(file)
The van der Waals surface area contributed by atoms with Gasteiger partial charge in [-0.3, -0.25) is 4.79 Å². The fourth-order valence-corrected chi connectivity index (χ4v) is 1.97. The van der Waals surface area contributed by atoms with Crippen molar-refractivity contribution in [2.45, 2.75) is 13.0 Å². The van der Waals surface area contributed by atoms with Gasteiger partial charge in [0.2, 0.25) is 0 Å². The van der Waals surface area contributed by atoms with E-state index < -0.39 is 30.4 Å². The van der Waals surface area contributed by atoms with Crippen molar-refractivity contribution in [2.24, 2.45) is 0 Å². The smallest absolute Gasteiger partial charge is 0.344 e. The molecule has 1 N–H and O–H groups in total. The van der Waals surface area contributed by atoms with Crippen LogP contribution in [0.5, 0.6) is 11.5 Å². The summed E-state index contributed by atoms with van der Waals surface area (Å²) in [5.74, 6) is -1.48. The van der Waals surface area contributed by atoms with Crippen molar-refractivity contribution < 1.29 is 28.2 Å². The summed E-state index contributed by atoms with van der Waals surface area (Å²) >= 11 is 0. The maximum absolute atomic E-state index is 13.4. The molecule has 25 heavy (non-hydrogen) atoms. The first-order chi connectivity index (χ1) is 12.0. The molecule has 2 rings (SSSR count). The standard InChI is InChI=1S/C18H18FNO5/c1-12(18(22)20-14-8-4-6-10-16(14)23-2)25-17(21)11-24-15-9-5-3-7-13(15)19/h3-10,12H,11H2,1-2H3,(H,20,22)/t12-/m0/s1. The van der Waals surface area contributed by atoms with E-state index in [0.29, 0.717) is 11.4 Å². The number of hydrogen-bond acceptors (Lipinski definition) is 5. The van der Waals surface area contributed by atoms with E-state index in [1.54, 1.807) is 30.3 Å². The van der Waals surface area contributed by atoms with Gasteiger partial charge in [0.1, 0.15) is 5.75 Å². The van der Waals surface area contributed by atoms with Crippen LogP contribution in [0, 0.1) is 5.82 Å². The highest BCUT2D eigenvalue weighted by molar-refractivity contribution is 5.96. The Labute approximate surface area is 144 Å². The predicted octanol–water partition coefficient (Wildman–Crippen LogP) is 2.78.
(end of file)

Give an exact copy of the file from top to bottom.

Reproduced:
The van der Waals surface area contributed by atoms with Gasteiger partial charge in [-0.3, -0.25) is 4.79 Å². The fourth-order valence-corrected chi connectivity index (χ4v) is 1.97. The van der Waals surface area contributed by atoms with Crippen molar-refractivity contribution in [2.45, 2.75) is 13.0 Å². The van der Waals surface area contributed by atoms with Gasteiger partial charge in [0.2, 0.25) is 0 Å². The van der Waals surface area contributed by atoms with E-state index < -0.39 is 30.4 Å². The van der Waals surface area contributed by atoms with Crippen molar-refractivity contribution in [2.24, 2.45) is 0 Å². The smallest absolute Gasteiger partial charge is 0.344 e. The molecule has 1 N–H and O–H groups in total. The van der Waals surface area contributed by atoms with Crippen LogP contribution in [0.5, 0.6) is 11.5 Å². The summed E-state index contributed by atoms with van der Waals surface area (Å²) in [5.74, 6) is -1.48. The van der Waals surface area contributed by atoms with Crippen molar-refractivity contribution < 1.29 is 28.2 Å². The summed E-state index contributed by atoms with van der Waals surface area (Å²) >= 11 is 0. The maximum absolute atomic E-state index is 13.4. The molecule has 25 heavy (non-hydrogen) atoms. The first-order chi connectivity index (χ1) is 12.0. The molecule has 2 rings (SSSR count). The standard InChI is InChI=1S/C18H18FNO5/c1-12(18(22)20-14-8-4-6-10-16(14)23-2)25-17(21)11-24-15-9-5-3-7-13(15)19/h3-10,12H,11H2,1-2H3,(H,20,22)/t12-/m0/s1. The van der Waals surface area contributed by atoms with E-state index in [0.29, 0.717) is 11.4 Å². The number of hydrogen-bond acceptors (Lipinski definition) is 5. The van der Waals surface area contributed by atoms with E-state index in [1.54, 1.807) is 30.3 Å². The van der Waals surface area contributed by atoms with Gasteiger partial charge in [0.1, 0.15) is 5.75 Å². The van der Waals surface area contributed by atoms with Crippen LogP contribution in [0, 0.1) is 5.82 Å². The highest BCUT2D eigenvalue weighted by molar-refractivity contribution is 5.96. The Labute approximate surface area is 144 Å². The predicted octanol–water partition coefficient (Wildman–Crippen LogP) is 2.78.